Back to School?: 5 tips to surviving graduate school as a working professional

As the use of social media and web-based PR tactics grows, current public relations professionals may consider earning a master’s degree to keep up with current trends. Working a full-time job and managing a home life can be challenging enough, so is it possible to add graduate school onto your plate and survive? It is. Here are a few tips to make the process more manageable:

1. Do your research.

Not all graduate programs are created equal. For the working student, a distance learning program might make the most sense. But even some online programs require a visit to campus once a semester. Be sure to research admission requirements and curriculum to determine where you’ll be most successful, and reach out to enrollment counselors with any questions. recently put out a list of the seven best online PR graduate programs. It might be a good place to start your search.

2. Build a support system (and use it).

Doing school assignments during the work day usually isn’t an option, so be prepared for your home life to get a little hectic. If you’re having trouble balancing your school work and home responsibilities, don’t be afraid to accept help. If a neighbor offers to drive your kids to soccer practice, take him up on it. Your support system should also include your instructors. They are there to guide you, and they want you to succeed. If you’re struggling with something, reach out and ask for assistance.

3. Set a routine.

Most graduate programs that cater to working professionals have developed their course schedules to give students a fair amount of flexibility. During your first course, get a feel for the format, schedule, and pace, and then set a routine for yourself. For example, do reading assignments on Monday, Tuesday, and Wednesday, and then work on any corresponding writing assignment during the rest of the week. Sticking to a routine will keep you from falling behind in your work load and having to fit a cram session into your already busy schedule.

4. Don’t forget to take some personal time.

If you work full time and have kids, you already have little time to yourself. Add graduate school into the mix and your “free” time is now non-existent. But it is still important to carve out some personal time, even if it is ten minutes a day to walk around the block and decompress. If your stress levels get out of hand, you’re likely to want to throw in the towel. It is much easier to take the occasional time out than it is to melt down and quit.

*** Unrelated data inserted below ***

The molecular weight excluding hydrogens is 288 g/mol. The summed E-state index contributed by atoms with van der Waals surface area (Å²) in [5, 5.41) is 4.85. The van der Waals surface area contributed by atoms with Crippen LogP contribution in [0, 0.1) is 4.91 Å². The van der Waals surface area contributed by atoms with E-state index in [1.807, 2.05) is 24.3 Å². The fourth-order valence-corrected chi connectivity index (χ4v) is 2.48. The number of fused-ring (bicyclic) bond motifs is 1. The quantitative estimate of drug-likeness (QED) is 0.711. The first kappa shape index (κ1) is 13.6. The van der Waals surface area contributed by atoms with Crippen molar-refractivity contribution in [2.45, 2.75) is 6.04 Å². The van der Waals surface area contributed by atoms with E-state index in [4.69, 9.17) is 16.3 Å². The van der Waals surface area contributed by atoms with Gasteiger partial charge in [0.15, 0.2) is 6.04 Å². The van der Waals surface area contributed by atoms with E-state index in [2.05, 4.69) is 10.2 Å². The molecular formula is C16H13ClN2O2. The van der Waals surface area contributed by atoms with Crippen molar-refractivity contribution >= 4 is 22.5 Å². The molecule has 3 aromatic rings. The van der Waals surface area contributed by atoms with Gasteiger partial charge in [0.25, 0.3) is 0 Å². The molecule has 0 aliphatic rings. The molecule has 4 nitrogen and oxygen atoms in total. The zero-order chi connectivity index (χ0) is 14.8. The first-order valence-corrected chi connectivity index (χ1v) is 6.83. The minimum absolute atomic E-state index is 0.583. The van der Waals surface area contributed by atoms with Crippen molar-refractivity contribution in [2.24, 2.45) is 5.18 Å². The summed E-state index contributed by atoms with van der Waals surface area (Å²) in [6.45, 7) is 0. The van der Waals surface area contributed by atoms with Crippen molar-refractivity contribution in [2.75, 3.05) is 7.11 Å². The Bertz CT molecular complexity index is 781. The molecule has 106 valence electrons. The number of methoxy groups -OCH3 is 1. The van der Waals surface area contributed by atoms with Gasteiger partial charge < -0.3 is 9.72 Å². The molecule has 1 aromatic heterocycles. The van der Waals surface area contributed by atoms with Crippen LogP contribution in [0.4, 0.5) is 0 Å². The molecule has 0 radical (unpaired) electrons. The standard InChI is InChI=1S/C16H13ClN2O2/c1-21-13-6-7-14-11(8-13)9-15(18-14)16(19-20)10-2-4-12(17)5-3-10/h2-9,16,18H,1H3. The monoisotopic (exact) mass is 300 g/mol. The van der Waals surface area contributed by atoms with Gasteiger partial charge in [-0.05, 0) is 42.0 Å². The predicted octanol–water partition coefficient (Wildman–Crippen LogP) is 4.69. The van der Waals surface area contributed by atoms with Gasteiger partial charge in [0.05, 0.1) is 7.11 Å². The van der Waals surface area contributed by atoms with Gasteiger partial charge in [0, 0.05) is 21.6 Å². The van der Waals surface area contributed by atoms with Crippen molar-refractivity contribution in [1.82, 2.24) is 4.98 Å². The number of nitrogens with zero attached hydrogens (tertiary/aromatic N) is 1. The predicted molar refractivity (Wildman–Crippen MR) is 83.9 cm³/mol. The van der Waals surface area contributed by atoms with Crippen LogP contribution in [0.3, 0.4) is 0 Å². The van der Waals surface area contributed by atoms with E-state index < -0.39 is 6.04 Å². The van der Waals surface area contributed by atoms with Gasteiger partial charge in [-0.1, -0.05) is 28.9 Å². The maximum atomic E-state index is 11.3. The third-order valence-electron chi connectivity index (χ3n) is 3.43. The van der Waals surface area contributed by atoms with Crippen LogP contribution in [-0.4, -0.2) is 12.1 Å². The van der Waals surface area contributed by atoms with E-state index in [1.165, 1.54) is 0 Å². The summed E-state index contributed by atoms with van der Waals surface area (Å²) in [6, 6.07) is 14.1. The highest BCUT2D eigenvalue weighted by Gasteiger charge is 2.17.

5. Cut yourself some slack.

You’ll be devoting roughly two years to earning your graduate degree, and you may have to bump some things down your list of priorities. If you don’t have time to make your signature hand-crafted cards this year, Christmas will still be just fine. If you’re ordering pizza rather than cooking a little more frequently, at least dinner makes it on the table. Don’t beat yourself up about taking some shortcuts at home in order to fit graduate school into your life. It’s easy to compare yourself to others, but what you’re doing is far more impressive than building outdoor furniture from wooden pallets.

It won’t be easy, but earning your master’s degree is an impressive accomplishment. In the grand scheme of things, the amount of time you’ll have to deal with a crazy, stressful life is short, but the accolade of having your graduate degree will last forever. In the end, the feeling of accomplishment and the relationships with instructors and peers will make it worth the effort.

Are you considering a graduate degree? Have you completed one while working?

Materkoski HeadshotJennifer Materkoski is a graduate of Kent State University with a Master of Arts in Journalism and Mass Communications with a specialization in Public Relations. She has worked as a writer and editor for both newspaper and television and as a member of a non-profit marketing and development team. Materkoski recently opened her own boutique public relations firm, Songbird Public Relations. Materkoski resides in Wheeling, West Virginia with her husband and son. You can find her on LinkedIn or follow her on Twitter @MrsMaterkoski. She can be reached via email at